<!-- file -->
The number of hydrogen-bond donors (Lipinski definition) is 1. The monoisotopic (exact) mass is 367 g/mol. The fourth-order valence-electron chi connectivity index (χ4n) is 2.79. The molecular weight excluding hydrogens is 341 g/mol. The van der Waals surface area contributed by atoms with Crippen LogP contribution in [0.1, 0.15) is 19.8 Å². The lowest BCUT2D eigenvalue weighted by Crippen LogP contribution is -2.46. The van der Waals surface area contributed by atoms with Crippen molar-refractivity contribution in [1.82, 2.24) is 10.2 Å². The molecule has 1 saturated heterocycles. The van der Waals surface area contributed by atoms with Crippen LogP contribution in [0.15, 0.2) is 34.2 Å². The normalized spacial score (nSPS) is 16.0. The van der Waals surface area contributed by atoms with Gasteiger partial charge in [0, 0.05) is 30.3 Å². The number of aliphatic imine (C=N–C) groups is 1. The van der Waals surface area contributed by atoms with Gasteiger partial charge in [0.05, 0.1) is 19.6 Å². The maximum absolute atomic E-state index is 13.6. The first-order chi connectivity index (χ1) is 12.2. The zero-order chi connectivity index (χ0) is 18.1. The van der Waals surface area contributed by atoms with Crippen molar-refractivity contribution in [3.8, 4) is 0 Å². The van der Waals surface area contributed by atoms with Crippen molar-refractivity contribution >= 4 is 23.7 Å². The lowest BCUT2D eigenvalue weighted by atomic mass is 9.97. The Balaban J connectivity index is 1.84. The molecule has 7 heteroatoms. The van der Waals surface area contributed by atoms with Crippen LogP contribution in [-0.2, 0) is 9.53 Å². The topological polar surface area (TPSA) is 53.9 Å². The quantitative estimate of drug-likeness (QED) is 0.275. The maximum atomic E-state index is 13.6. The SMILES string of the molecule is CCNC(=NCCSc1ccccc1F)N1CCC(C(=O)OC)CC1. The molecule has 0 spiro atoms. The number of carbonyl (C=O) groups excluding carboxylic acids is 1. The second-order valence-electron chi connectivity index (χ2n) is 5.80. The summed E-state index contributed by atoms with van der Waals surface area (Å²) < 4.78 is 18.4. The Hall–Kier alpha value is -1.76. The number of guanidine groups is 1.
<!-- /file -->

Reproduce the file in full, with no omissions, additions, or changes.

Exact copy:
The number of hydrogen-bond donors (Lipinski definition) is 1. The monoisotopic (exact) mass is 367 g/mol. The fourth-order valence-electron chi connectivity index (χ4n) is 2.79. The molecular weight excluding hydrogens is 341 g/mol. The van der Waals surface area contributed by atoms with Crippen LogP contribution in [0.1, 0.15) is 19.8 Å². The lowest BCUT2D eigenvalue weighted by Crippen LogP contribution is -2.46. The van der Waals surface area contributed by atoms with Crippen molar-refractivity contribution in [1.82, 2.24) is 10.2 Å². The molecule has 1 saturated heterocycles. The van der Waals surface area contributed by atoms with Crippen LogP contribution in [0.15, 0.2) is 34.2 Å². The normalized spacial score (nSPS) is 16.0. The van der Waals surface area contributed by atoms with Gasteiger partial charge in [0, 0.05) is 30.3 Å². The number of aliphatic imine (C=N–C) groups is 1. The van der Waals surface area contributed by atoms with Gasteiger partial charge in [0.05, 0.1) is 19.6 Å². The maximum absolute atomic E-state index is 13.6. The first-order chi connectivity index (χ1) is 12.2. The zero-order chi connectivity index (χ0) is 18.1. The van der Waals surface area contributed by atoms with Crippen molar-refractivity contribution in [3.8, 4) is 0 Å². The van der Waals surface area contributed by atoms with Crippen molar-refractivity contribution >= 4 is 23.7 Å². The lowest BCUT2D eigenvalue weighted by atomic mass is 9.97. The Balaban J connectivity index is 1.84. The molecule has 7 heteroatoms. The van der Waals surface area contributed by atoms with Crippen LogP contribution in [-0.2, 0) is 9.53 Å². The topological polar surface area (TPSA) is 53.9 Å². The quantitative estimate of drug-likeness (QED) is 0.275. The maximum atomic E-state index is 13.6. The SMILES string of the molecule is CCNC(=NCCSc1ccccc1F)N1CCC(C(=O)OC)CC1. The molecule has 0 spiro atoms. The number of carbonyl (C=O) groups excluding carboxylic acids is 1. The second-order valence-electron chi connectivity index (χ2n) is 5.80. The summed E-state index contributed by atoms with van der Waals surface area (Å²) < 4.78 is 18.4. The Hall–Kier alpha value is -1.76. The number of guanidine groups is 1.